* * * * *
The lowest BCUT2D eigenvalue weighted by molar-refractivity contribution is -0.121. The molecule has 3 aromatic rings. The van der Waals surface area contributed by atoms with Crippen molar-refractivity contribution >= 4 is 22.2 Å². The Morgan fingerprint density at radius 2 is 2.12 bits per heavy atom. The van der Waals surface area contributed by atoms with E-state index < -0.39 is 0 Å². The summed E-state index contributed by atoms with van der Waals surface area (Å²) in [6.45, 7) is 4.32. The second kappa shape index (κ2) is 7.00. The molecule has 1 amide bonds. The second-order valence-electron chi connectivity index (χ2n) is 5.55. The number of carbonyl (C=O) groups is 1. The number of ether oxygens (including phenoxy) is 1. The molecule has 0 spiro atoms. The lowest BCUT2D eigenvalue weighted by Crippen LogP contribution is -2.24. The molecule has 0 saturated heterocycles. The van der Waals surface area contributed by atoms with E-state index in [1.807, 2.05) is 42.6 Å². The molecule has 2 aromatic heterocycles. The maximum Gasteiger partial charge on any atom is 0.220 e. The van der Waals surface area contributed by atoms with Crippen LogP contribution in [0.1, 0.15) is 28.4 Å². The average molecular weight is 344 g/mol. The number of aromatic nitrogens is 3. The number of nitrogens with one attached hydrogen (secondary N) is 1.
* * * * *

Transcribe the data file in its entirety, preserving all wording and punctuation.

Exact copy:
The lowest BCUT2D eigenvalue weighted by molar-refractivity contribution is -0.121. The molecule has 3 aromatic rings. The van der Waals surface area contributed by atoms with Crippen molar-refractivity contribution >= 4 is 22.2 Å². The Morgan fingerprint density at radius 2 is 2.12 bits per heavy atom. The van der Waals surface area contributed by atoms with E-state index < -0.39 is 0 Å². The summed E-state index contributed by atoms with van der Waals surface area (Å²) in [6.45, 7) is 4.32. The second kappa shape index (κ2) is 7.00. The molecule has 1 amide bonds. The second-order valence-electron chi connectivity index (χ2n) is 5.55. The number of carbonyl (C=O) groups is 1. The number of ether oxygens (including phenoxy) is 1. The molecule has 0 spiro atoms. The lowest BCUT2D eigenvalue weighted by Crippen LogP contribution is -2.24. The molecule has 0 saturated heterocycles. The van der Waals surface area contributed by atoms with E-state index in [1.807, 2.05) is 42.6 Å². The molecule has 2 aromatic heterocycles. The maximum Gasteiger partial charge on any atom is 0.220 e. The van der Waals surface area contributed by atoms with Crippen LogP contribution in [0.1, 0.15) is 28.4 Å². The average molecular weight is 344 g/mol. The number of aromatic nitrogens is 3. The number of nitrogens with one attached hydrogen (secondary N) is 1.